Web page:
Punta Arenas in the Magallanes Region of Chile
My parents arrived in Punta Arenas and didn’t have a lot of time to explore the city. Instead they were going to spend most of their day at Magdalena Island visiting the Magellanic penguin colony.
They noted that in comparison to Puerto Chacabuco, which feels isolated and forgotten by the rest of Chile, Punta Arenas has no shortage of money flowing in. The Chilean government supports the city because so many international visitors arrive here to sail for Antarctic expeditions. National Geographic's Explorer sails out of the port of Punta Arenas.
Punta Arenas was another port on my parents cruise where the Zaandam had to tender the passengers to the port.
The seaside walkway that faces out into the Straight of Magellan features a tribute to Ferdinand Magellan in the form of a giant statue of the Portuguese explorer, his ship and crew, and mermaids.
The entrance of Punta Arenas has a meteorological clock that is equipped with a barometer and hygrometer (an instrument used to measure moisture content in the atmosphere) to provide meteorological information, as well as to tell the time.
The center of Punta Arena's city park holds another monument honoring Ferdinand Magellan. Apparently if you rub the bronze foot hanging down from the monument you are destined to one day return to Punta Arenas, have good luck and safe voyages!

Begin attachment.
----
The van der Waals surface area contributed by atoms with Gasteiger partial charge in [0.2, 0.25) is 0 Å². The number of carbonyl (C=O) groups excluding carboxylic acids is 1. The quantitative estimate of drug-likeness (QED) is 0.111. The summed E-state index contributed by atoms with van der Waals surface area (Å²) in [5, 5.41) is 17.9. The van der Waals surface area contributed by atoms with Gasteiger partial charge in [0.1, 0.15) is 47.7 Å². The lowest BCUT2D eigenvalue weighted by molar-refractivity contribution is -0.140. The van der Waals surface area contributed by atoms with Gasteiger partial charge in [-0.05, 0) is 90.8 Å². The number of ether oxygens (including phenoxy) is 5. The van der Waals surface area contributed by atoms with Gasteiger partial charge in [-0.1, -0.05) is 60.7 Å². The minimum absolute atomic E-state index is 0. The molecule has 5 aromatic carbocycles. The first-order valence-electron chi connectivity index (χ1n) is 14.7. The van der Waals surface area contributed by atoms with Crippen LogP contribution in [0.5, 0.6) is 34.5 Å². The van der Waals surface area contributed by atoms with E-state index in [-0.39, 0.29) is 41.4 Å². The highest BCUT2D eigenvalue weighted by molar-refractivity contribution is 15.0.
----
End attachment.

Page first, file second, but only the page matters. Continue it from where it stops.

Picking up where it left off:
The vibrant and modern city of Punta Arenas has many historic houses that look as though they could once have been home to aristocrats, diplomats, or private clubs. It’s no surprise that you would find houses like this here because the city has gone through many prosperous years being an important port along the Gold Rush sailing route as well as having a major sheep farming industry. Today, tourism, sheep and cattle farming, and the oil industry support Punta Arenas.
Despite Punta Arenas current prosperity, the early years of the port were quite different. Punta Arenas was originally used as a penal colony for criminals and military personnel transferred for bad behavior. There were several prisoner riots and mutinies between 1851 and 1877, and it wasn’t until the Chilean government began offering land to locals and immigrants that the city developed and grew its success.
All of the South American ports on this cruise have at least a few colorful buildings. I just can't get enough of these! My eye is naturally drawn to color. This yellow makes me think of spring and summer and it leaves me with a really pleasant feeling about the city.
This was the first port where my parents truly felt like they were close to Antarctica. Most of the souvenir shops in the port were full of items that were penguin related, from shirts, magnets, stuffed animals, mugs, glasses, to posters and postcards. The list could go on and on!
There were also the first signs of some of the stations located on the Antarctic continent. The American run Palmer Station is located on Anvers Island and is the only American research station on the continent. It was named after Nathaniel Palmer, the captain of the first American team to reach Antarctica.
And of course, at almost the end of the world, my German parents ran into a truck from Germany advertising Schierker Feuerstein, a liqueur made in Schierke, Germany. It's a running joke in my family that we usually always see something German wherever we go or that my dad runs into someone he knows. It really is a small world!